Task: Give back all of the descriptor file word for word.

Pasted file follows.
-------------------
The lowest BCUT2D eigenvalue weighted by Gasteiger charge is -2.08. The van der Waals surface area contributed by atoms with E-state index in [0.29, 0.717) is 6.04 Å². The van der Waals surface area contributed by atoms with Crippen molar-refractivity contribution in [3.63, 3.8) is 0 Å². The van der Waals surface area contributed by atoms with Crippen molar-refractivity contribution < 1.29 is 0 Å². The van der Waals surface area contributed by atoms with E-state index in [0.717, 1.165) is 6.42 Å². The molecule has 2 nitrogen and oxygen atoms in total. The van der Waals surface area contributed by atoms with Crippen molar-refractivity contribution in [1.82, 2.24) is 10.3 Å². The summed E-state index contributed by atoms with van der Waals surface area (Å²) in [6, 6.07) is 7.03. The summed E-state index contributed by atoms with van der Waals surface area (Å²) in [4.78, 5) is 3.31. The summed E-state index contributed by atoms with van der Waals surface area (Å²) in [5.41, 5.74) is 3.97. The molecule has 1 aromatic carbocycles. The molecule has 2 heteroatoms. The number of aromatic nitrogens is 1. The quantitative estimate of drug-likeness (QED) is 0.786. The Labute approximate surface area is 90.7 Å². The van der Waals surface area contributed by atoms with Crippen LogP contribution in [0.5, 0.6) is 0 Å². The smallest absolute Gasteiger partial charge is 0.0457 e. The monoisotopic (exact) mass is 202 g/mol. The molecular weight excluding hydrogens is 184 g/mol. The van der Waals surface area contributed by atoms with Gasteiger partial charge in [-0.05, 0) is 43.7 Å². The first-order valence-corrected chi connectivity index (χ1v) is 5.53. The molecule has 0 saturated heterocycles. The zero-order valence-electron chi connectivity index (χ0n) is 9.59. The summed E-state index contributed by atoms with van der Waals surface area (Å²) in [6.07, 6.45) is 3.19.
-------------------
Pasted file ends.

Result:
The lowest BCUT2D eigenvalue weighted by Gasteiger charge is -2.08. The van der Waals surface area contributed by atoms with E-state index in [0.29, 0.717) is 6.04 Å². The van der Waals surface area contributed by atoms with Crippen molar-refractivity contribution in [3.63, 3.8) is 0 Å². The van der Waals surface area contributed by atoms with Crippen molar-refractivity contribution < 1.29 is 0 Å². The van der Waals surface area contributed by atoms with E-state index in [0.717, 1.165) is 6.42 Å². The molecule has 2 nitrogen and oxygen atoms in total. The van der Waals surface area contributed by atoms with Crippen molar-refractivity contribution in [1.82, 2.24) is 10.3 Å². The summed E-state index contributed by atoms with van der Waals surface area (Å²) in [6, 6.07) is 7.03. The summed E-state index contributed by atoms with van der Waals surface area (Å²) in [4.78, 5) is 3.31. The summed E-state index contributed by atoms with van der Waals surface area (Å²) in [5.41, 5.74) is 3.97. The molecule has 1 aromatic carbocycles. The molecule has 2 heteroatoms. The number of aromatic nitrogens is 1. The quantitative estimate of drug-likeness (QED) is 0.786. The Labute approximate surface area is 90.7 Å². The van der Waals surface area contributed by atoms with Crippen LogP contribution in [0.5, 0.6) is 0 Å². The smallest absolute Gasteiger partial charge is 0.0457 e. The monoisotopic (exact) mass is 202 g/mol. The molecular weight excluding hydrogens is 184 g/mol. The van der Waals surface area contributed by atoms with Gasteiger partial charge in [-0.05, 0) is 43.7 Å². The first-order valence-corrected chi connectivity index (χ1v) is 5.53. The molecule has 0 saturated heterocycles. The zero-order valence-electron chi connectivity index (χ0n) is 9.59. The summed E-state index contributed by atoms with van der Waals surface area (Å²) in [6.07, 6.45) is 3.19.